DT Garage: Our Fiesta ST is going away and I've somehow kept my licence
200hp isn't what will get you in trouble…
Power corrupts, as the saying goes. And when it comes to driving on the road, it's becoming ever more dangerous to give in to the temptation to floor it everywhere. Hell, even a warm diesel seven-seater family SUV like our Skoda Kodiaq vRS will break the 70mph limit quicker than you can say, "Bohemian crystal styling details".
Ford's engineers have seemingly realised this. Because although the Fiesta ST 'only' has 200hp (which is still a ludicrous use of quote marks), it's easily the most fun car I've driven in 2019. It's had me slapping my hand on the top of its slightly too-thick, flat-bottomed steering wheel and laughing aloud. Those engineers deserve an almighty round of applause.
I realised it was a bit of a special car when I found myself talking to it like a slightly naughty but hilarious dog, telling it to calm down. You know, the sort of hound that wees in your uncle's shoes, but it's funny because he always gets you Lynx deodorant gift sets for Christmas.
The reason why the ST is so amusing to drive is also the reason it's the vehicle I've driven this year that's probably come closest to shredding my driving licence. And I've ridden a 230hp motorcycle.
You see, the Fiesta ST's inherently designed to make you drive like a bit like a t**t, even if you're not breaking the speed limit – which, by the way, is very easy to do – the 1.5-litre three-cylinder makes it a much faster car than you'd think. But the rear suspension's to blame. The springs that bounce the rear wheels up and down aren't straight – they're shaped like bananas. This is to help counter cornering forces and aid nimbleness, but it feels as if the side effect of this is that it'll cock a rear wheel ludicrously easily, putting you onto three wheels.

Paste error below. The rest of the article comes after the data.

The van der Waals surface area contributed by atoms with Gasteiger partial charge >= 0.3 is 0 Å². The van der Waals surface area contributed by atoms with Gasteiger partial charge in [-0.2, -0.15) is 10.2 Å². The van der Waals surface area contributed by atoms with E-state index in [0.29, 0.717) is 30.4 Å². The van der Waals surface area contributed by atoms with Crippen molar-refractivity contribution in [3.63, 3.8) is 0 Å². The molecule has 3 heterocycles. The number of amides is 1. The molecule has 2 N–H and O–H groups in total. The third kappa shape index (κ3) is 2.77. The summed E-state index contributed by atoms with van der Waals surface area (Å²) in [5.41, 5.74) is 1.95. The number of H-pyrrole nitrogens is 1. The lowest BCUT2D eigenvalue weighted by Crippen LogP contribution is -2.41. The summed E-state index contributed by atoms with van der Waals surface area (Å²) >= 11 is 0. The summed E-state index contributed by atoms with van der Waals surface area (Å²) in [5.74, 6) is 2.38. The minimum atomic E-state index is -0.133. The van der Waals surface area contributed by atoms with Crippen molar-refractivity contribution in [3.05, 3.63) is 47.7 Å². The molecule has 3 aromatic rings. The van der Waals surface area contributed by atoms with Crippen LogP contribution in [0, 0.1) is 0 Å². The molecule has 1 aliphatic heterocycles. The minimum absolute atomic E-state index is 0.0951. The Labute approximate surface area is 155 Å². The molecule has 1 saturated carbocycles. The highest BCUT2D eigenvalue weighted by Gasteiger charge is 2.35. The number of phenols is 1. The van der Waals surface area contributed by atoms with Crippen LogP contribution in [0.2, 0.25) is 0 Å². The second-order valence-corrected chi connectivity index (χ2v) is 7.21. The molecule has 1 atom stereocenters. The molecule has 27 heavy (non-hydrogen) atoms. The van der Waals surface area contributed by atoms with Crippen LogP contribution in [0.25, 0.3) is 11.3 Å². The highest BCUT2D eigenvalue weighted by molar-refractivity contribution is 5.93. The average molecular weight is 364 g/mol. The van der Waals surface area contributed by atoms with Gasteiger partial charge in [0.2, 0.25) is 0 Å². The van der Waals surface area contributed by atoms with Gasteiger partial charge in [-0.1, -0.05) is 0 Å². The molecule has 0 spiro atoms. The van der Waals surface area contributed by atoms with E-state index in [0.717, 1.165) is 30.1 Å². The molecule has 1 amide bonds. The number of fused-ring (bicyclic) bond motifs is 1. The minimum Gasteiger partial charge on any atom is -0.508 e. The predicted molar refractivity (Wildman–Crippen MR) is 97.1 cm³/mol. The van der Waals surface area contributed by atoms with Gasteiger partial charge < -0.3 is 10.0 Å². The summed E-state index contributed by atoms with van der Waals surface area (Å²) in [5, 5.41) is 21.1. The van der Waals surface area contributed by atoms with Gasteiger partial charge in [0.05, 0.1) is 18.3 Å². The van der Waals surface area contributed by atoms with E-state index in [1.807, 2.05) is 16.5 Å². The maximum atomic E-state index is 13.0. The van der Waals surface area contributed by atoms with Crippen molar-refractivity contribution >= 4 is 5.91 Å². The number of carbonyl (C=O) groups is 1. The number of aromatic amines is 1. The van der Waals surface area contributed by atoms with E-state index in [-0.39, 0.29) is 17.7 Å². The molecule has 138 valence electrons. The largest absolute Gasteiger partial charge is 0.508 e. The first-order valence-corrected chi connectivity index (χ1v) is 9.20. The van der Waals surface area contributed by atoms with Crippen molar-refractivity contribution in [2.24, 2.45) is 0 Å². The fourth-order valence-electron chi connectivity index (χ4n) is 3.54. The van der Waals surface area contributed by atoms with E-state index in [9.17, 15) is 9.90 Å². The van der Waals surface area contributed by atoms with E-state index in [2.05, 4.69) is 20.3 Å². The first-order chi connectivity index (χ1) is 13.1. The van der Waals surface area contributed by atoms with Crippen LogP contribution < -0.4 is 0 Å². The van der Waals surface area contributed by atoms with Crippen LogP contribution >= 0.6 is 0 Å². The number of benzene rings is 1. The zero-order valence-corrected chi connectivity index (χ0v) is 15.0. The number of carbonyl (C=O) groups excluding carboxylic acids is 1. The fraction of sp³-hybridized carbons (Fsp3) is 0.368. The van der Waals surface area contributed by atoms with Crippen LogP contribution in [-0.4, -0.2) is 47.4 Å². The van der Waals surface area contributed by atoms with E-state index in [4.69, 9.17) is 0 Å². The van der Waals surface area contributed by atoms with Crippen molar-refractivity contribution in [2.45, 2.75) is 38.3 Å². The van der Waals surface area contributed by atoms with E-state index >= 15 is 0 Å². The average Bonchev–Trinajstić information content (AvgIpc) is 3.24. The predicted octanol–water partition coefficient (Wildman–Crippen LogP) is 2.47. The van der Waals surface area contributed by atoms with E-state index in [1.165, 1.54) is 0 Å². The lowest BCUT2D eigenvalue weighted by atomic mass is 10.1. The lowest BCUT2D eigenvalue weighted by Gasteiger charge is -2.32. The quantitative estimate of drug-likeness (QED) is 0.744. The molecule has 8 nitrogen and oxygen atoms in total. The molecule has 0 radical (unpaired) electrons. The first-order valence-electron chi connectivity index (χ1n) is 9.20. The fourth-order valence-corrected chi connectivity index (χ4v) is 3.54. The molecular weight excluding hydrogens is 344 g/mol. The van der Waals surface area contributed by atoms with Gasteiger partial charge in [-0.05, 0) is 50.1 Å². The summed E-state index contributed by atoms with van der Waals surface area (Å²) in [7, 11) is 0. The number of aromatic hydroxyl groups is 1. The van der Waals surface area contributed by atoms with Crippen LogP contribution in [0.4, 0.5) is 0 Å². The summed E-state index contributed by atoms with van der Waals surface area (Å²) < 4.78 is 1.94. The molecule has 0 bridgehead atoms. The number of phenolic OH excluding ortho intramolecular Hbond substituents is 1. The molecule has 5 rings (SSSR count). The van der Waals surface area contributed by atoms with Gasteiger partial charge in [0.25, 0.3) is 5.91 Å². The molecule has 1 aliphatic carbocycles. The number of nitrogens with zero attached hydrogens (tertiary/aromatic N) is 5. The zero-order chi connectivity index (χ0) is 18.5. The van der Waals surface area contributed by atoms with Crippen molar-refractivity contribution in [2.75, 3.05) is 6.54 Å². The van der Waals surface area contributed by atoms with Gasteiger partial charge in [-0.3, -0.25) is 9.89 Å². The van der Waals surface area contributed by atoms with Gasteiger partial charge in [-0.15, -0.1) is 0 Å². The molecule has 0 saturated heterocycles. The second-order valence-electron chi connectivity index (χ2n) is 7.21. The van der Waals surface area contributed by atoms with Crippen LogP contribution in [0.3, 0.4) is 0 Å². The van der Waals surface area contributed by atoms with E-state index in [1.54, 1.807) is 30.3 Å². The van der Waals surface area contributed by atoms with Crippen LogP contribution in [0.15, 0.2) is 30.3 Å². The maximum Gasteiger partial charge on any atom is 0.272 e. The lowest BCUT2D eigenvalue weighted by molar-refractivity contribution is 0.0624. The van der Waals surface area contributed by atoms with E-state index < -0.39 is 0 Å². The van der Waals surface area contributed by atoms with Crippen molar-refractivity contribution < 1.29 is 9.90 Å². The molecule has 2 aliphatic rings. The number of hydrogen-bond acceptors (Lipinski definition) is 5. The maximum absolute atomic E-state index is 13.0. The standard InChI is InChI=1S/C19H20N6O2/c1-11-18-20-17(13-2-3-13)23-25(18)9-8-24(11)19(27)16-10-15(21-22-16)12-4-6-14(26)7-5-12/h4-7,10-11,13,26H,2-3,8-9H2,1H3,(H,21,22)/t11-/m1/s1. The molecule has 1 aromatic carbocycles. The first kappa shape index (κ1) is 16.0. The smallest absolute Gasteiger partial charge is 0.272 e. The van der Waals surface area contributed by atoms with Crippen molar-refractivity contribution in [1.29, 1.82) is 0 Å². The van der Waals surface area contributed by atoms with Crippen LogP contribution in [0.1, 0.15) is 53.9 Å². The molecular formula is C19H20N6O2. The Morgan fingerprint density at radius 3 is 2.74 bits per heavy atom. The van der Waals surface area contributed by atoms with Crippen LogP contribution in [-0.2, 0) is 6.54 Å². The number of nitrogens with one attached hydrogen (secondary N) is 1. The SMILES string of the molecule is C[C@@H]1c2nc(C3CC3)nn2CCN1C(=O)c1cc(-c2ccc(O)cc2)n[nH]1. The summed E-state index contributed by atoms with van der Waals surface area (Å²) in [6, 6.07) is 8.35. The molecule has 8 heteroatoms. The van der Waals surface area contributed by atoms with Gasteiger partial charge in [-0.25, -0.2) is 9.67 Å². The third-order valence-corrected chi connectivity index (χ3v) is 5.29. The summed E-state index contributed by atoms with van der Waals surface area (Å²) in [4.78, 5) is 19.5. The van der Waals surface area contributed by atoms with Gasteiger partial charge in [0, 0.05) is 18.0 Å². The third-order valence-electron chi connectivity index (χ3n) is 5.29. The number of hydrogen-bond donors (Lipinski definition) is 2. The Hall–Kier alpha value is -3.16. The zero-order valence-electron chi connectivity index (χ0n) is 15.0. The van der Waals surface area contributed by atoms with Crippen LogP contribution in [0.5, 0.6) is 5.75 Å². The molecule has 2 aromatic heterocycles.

It won't stop there either. It's the modern king of lift-off oversteer. You can almost feel the back end wanting to step out just on a gently curving motorway slip road. It doesn't feel at all dangerous, but you just always sense that it wants to burst out of its family-hatchback cage and hump your leg.
Back off the accelerator sharply when you turn into any corner or roundabout and it'll do the three-wheel thing before skidding sideways in a beautiful, gentle, totally in-control bout of lift-off oversteer. Trust me, I'm no driving god and it feels absolutely wonderful. Your passengers will not agree.
I guarantee you that you a fast, solo drive in a Fiesta ST is all you need to rekindle your love of driving on the road. It's a wonderful, practical and reasonably priced tonic for feeling frustrated on our congested network of Tarmac. Because as soon as you find yourself near an empty roundabout or well-sighted corner, it'll tempt you into its silly world of sideways.
And eventually, someone in a high-visibility tabard will see you and flash their blue lights your way. And it won't be because you were going too fast. It'll be because you're being a yobbo.
I'm extremely sad that Ford has asked for its Fiesta ST back. My driving licence, however, is not.